Q: If the attending physician requests a second consultation—from either the same physician or a different one—related to a new condition or a change in medical status, how should the attending report that second encounter?

A: The answer depends on the setting. In last month's column, we covered how to report a second consultation on the same patient in the hospital.

In an office or other outpatient setting, consultants must report the following in a second consultation:

  • the appropriate office or other outpatient consultation code for the initial consultation in the office/outpatient setting.
  • the appropriate office or other outpatient consultation code for services following the initial office consultation when the same or a different physician requests an additional opinion on the same or a different condition.
  • the appropriate established patient office visit code for services following the initial office consultation service if he or she has assumed responsibility for all or a portion of the patient's care.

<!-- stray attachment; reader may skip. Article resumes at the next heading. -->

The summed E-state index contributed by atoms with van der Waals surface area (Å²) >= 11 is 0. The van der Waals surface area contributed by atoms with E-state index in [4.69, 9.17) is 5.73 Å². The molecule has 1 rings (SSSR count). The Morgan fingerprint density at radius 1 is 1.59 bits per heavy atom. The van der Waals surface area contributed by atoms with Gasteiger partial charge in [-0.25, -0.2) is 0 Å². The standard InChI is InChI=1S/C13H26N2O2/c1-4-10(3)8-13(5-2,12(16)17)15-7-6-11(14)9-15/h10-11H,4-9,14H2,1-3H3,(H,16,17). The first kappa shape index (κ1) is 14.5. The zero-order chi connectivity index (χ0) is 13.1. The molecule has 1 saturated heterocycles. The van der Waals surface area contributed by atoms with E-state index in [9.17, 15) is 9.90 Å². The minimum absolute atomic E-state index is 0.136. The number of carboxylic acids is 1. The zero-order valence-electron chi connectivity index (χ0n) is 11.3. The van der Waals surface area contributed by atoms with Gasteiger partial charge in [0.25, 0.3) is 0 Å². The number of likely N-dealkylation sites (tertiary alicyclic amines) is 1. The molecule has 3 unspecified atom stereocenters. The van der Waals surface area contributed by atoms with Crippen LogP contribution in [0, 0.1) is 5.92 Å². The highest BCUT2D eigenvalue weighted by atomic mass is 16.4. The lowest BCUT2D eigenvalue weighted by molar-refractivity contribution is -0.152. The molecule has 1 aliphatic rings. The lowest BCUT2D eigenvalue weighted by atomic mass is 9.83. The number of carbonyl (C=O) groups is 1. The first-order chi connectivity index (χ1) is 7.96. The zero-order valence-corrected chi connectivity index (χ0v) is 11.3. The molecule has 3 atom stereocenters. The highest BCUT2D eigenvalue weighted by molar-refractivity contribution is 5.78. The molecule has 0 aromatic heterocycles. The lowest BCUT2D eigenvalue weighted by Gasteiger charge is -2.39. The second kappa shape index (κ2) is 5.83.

Q: How do these CPT code changes affect coding and billing for a second opinion?

A: Prior to the CPT 2006 changes, physicians rendering a second opinion would report their involvement using now-defunct confirmatory consultation codes. As mentioned in last month's column, patient-initiated second opinions provided in the outpatient setting should be reported using the appropriate office or other outpatient code. The physician rendering a second opinion requested by another physician can continue to report that service using the appropriate office or other outpatient consultation code.

In a facility setting, the physician providing the second opinion should report the appropriate initial inpatient consultation code. That is because the second opinion is being arranged through or requested by the attending physician.

Q: What are reporting rules if the consultant works in the same practice as the requesting doctor?

A: In this scenario, Medicare will pay for a consult when the consulting physician has expertise in a specific medical area beyond the requesting physician's knowledge. In most cases, the same group consultant will practice a different specialty than the requesting physician.

Q: Can I be reimbursed if I consult in a patient's postoperative care?